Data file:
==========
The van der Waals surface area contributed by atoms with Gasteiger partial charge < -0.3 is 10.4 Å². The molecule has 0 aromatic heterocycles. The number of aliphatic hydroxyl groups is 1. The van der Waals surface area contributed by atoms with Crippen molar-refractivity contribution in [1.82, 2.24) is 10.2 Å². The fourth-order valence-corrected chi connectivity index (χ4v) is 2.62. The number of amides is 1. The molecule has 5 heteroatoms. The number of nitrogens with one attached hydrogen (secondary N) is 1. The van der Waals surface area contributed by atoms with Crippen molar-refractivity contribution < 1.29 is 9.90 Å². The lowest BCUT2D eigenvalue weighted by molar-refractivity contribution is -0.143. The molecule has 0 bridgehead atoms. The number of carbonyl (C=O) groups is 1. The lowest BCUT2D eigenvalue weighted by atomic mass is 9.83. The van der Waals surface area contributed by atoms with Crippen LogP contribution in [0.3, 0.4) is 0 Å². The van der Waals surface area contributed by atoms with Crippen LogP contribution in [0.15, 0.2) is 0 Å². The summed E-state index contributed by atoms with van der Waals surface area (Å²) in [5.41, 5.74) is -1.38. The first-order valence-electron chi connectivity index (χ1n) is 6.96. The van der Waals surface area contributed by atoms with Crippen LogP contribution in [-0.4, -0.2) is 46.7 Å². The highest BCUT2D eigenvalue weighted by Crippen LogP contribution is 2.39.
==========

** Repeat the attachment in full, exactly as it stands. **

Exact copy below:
The van der Waals surface area contributed by atoms with Gasteiger partial charge < -0.3 is 10.4 Å². The molecule has 0 aromatic heterocycles. The number of aliphatic hydroxyl groups is 1. The van der Waals surface area contributed by atoms with Crippen molar-refractivity contribution in [1.82, 2.24) is 10.2 Å². The fourth-order valence-corrected chi connectivity index (χ4v) is 2.62. The number of amides is 1. The molecule has 5 heteroatoms. The number of nitrogens with one attached hydrogen (secondary N) is 1. The van der Waals surface area contributed by atoms with Crippen molar-refractivity contribution < 1.29 is 9.90 Å². The lowest BCUT2D eigenvalue weighted by molar-refractivity contribution is -0.143. The molecule has 0 bridgehead atoms. The number of carbonyl (C=O) groups is 1. The lowest BCUT2D eigenvalue weighted by atomic mass is 9.83. The van der Waals surface area contributed by atoms with Crippen LogP contribution in [0.3, 0.4) is 0 Å². The van der Waals surface area contributed by atoms with Crippen LogP contribution in [0.15, 0.2) is 0 Å². The summed E-state index contributed by atoms with van der Waals surface area (Å²) in [5.41, 5.74) is -1.38. The first-order valence-electron chi connectivity index (χ1n) is 6.96. The van der Waals surface area contributed by atoms with Crippen LogP contribution in [-0.4, -0.2) is 46.7 Å². The highest BCUT2D eigenvalue weighted by Crippen LogP contribution is 2.39.